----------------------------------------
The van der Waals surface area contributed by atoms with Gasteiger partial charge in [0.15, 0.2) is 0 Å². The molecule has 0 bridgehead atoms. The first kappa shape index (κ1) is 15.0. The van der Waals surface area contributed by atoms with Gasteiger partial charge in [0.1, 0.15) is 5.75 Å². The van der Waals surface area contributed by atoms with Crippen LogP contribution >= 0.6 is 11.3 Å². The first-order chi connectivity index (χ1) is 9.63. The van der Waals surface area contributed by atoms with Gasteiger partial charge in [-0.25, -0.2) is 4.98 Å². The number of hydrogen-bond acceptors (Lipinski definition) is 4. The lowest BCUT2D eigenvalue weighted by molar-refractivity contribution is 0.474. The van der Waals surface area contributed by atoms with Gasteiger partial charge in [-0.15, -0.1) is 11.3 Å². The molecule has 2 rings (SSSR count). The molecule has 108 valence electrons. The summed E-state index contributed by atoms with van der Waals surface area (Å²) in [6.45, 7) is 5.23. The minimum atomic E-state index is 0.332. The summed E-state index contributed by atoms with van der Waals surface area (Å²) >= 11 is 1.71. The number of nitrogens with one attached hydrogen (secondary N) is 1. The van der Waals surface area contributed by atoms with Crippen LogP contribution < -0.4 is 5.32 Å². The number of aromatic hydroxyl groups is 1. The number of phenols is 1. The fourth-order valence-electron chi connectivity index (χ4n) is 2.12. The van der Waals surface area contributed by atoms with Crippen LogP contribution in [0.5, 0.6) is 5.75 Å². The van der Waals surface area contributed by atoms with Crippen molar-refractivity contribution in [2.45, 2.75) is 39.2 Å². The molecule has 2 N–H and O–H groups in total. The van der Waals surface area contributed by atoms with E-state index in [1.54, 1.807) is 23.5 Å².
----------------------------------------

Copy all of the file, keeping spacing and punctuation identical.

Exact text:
The van der Waals surface area contributed by atoms with Gasteiger partial charge in [0.15, 0.2) is 0 Å². The molecule has 0 bridgehead atoms. The first kappa shape index (κ1) is 15.0. The van der Waals surface area contributed by atoms with Gasteiger partial charge in [0.1, 0.15) is 5.75 Å². The van der Waals surface area contributed by atoms with Crippen LogP contribution >= 0.6 is 11.3 Å². The first-order chi connectivity index (χ1) is 9.63. The van der Waals surface area contributed by atoms with Gasteiger partial charge in [-0.25, -0.2) is 4.98 Å². The number of hydrogen-bond acceptors (Lipinski definition) is 4. The lowest BCUT2D eigenvalue weighted by molar-refractivity contribution is 0.474. The van der Waals surface area contributed by atoms with Gasteiger partial charge in [-0.15, -0.1) is 11.3 Å². The molecule has 2 rings (SSSR count). The molecule has 108 valence electrons. The summed E-state index contributed by atoms with van der Waals surface area (Å²) in [6.45, 7) is 5.23. The minimum atomic E-state index is 0.332. The summed E-state index contributed by atoms with van der Waals surface area (Å²) >= 11 is 1.71. The number of nitrogens with one attached hydrogen (secondary N) is 1. The van der Waals surface area contributed by atoms with Crippen LogP contribution < -0.4 is 5.32 Å². The number of aromatic hydroxyl groups is 1. The number of phenols is 1. The fourth-order valence-electron chi connectivity index (χ4n) is 2.12. The van der Waals surface area contributed by atoms with Crippen LogP contribution in [0.5, 0.6) is 5.75 Å². The van der Waals surface area contributed by atoms with Crippen molar-refractivity contribution in [2.45, 2.75) is 39.2 Å². The molecule has 2 N–H and O–H groups in total. The van der Waals surface area contributed by atoms with E-state index in [1.54, 1.807) is 23.5 Å².